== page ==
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What is Theresa May's cunning plan for Brexit (and her survival)?

Does Theresa May have a way of appeasing all parties on Brexit? Credit: PA

After the tumultuous events of the last few days, you might be tempted to believe that the PM's planning horizon is roughly six hours - because since she agreed her Brexit plan at Chequers, she's been clinging to office by the tips of her exquisitely manicured fingers.

That is certainly the view of one senior Tory, who told me "it's all about numbers and letters to Graham Brady [letters calling for a change of leadership]; their sole focus is survival, not doing the right thing".

That MP is not a lone voice. But although the PM seems more at the mercy of events - and her own divided party - than any PM in decades, she does have a route map.

This is it.

She hopes and expects that the rest of the EU 27 will have agreed her third-way Brexit plan by the late autumn.

And yes of course that cannot remotely be taken for granted - for all the reasons I've been banging on about for days (the EU thinks Mogg's amendments blow up both the crucial Northern Ireland backstop, without which no deal of any sort is possible, and May's complicated customs plan, the Facilitated Customs Arrangement).

But let's make the challenging assumption that Angela Merkel has the will and authority to force agreement around some kind of compromise Brexit on 26 other EU governments that is not a million miles from May's white-paper plan (this is a thought experiment, not a forecast).

According to those close to May, and her thinking, the PM would then expect that all but 20 of her MPs would vote for that compromise - and that opposition from roughly 20 of the European Research Group's Brexit ultras would be offset by support from rebellious Labour MPs also of a Brexity bent.

Mrs May was grilled by the Commons Liaison Committee on Brexit. Credit: PA

Before continuing, we should pause and admire the delicious paradox here.

May is assuming she would be rescued from the opposition of the Moggs and Fyshes by support from the Hoeys and Manns - the first group of Tories pulling the rug because they would rather have no deal than what they see as a treacherous deal, and the latter collection of Labour members preferring any deal to their feared Remainer backsliding.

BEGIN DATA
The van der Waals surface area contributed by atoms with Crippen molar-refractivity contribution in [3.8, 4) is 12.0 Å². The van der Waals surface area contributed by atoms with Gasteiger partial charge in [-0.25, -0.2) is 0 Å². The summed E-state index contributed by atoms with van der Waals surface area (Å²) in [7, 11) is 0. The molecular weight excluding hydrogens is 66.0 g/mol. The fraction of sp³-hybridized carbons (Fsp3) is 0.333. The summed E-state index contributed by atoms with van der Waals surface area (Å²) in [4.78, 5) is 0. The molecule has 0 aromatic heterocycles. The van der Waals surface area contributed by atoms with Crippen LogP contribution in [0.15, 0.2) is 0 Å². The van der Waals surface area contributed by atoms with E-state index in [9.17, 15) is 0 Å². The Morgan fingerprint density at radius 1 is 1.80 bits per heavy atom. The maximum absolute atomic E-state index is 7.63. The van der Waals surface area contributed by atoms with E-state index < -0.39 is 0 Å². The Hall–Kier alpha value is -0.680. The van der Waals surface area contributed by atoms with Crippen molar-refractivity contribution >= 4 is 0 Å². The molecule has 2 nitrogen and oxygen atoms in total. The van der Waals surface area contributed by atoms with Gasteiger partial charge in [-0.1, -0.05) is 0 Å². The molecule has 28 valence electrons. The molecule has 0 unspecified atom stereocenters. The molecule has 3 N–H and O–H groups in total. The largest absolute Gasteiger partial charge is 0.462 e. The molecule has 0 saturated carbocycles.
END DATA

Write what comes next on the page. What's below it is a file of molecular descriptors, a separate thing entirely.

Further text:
If you think this logic is dodgy, you may not be alone.

May is also assuming that the Soubrys, Grieves, Morgans and Hammonds will always back her, if the inescapable alternative is the collapse of her government.

And again that logic wasn't exactly on display on Tuesday, when the chief whip was heard talking to the Speaker about organising a possible emergency statement by the Prime Minister to be given on Wednesday morning, to prepare for a confidence vote - because he thought those Remainer rebels had done her in.

Or to put it another way, May on Tuesday had behavioural proof that the Remainers do not put the very highest priority on keeping her in 10 Downing Street.

All of which is to reinforce what John Major told me on Tuesday (in my interview with him for my "Now What" series, on ITV News's YouTube channel), that this is a government that could fall almost at any time, from the autumn through to next spring.

Except.

Boris Johnson has been critical of the PM's Chequers plan. Credit: PA

There are two alternatives to a general election.

One - for which Major said there was a strong case - is Greening's three-option referendum with ranked preferences (May's deal, no deal, staying in EU).

The other, which has belatedly become a serious talking point, would be the formation of a coalition government of national unity.

Arguably if parliament were to reject whatever deal May brings back from Brussels, and the revealed preference of MPs and Lords was for a more intimate relationship with the EU than she negotiates, then Parliament should choose a new executive, a new PM and ministers, to negotiate that relationship and see the UK through its implementation.

In a way, that would be the outcome most in keeping with the UK's parliamentary tradition.

But curiously, despite that tradition, it is very challenging to identify either the machinery for forming such a national government or the MPs to populate its highest positions.

To prove my point, ask yourself who in the current Parliament could be a Prime Minister able to enforce a common purpose among centrist MPs from Tories and Labour. Who would have the authority and gravitas? Who could command sufficient loyalty and respect? Who on earth could be a Brexit Churchill?

Here's the biggest flaw in the UK choosing to depart from the EU at this juncture: to do it effectively requires consensus; yet not for decades have people and their representatives been so polarised.